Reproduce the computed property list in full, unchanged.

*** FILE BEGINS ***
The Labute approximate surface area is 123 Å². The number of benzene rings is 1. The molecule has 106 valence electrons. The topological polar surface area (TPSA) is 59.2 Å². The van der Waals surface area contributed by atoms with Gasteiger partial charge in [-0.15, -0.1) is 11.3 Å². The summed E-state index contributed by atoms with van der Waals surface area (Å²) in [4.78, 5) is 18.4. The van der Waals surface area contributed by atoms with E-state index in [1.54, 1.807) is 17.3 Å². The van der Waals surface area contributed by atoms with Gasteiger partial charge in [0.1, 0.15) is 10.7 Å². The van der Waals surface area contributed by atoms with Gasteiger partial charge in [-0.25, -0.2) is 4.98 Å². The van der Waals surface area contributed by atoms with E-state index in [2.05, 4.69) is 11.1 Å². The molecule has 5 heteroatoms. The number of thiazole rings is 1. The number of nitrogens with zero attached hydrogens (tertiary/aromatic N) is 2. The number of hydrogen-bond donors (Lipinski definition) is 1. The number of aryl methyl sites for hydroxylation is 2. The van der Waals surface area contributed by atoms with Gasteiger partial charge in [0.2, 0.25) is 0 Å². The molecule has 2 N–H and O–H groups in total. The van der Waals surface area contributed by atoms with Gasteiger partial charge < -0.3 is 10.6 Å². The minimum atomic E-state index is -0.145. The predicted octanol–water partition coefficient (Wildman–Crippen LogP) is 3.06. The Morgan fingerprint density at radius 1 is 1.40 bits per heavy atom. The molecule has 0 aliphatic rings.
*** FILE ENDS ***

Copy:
The Labute approximate surface area is 123 Å². The number of benzene rings is 1. The molecule has 106 valence electrons. The topological polar surface area (TPSA) is 59.2 Å². The van der Waals surface area contributed by atoms with Gasteiger partial charge in [-0.15, -0.1) is 11.3 Å². The summed E-state index contributed by atoms with van der Waals surface area (Å²) in [4.78, 5) is 18.4. The van der Waals surface area contributed by atoms with E-state index in [1.54, 1.807) is 17.3 Å². The van der Waals surface area contributed by atoms with Gasteiger partial charge in [0.1, 0.15) is 10.7 Å². The van der Waals surface area contributed by atoms with Gasteiger partial charge in [-0.25, -0.2) is 4.98 Å². The van der Waals surface area contributed by atoms with E-state index in [2.05, 4.69) is 11.1 Å². The molecule has 5 heteroatoms. The number of thiazole rings is 1. The number of nitrogens with zero attached hydrogens (tertiary/aromatic N) is 2. The number of hydrogen-bond donors (Lipinski definition) is 1. The number of aryl methyl sites for hydroxylation is 2. The van der Waals surface area contributed by atoms with Gasteiger partial charge in [0.2, 0.25) is 0 Å². The molecule has 2 N–H and O–H groups in total. The van der Waals surface area contributed by atoms with Gasteiger partial charge < -0.3 is 10.6 Å². The minimum atomic E-state index is -0.145. The predicted octanol–water partition coefficient (Wildman–Crippen LogP) is 3.06. The Morgan fingerprint density at radius 1 is 1.40 bits per heavy atom. The molecule has 0 aliphatic rings.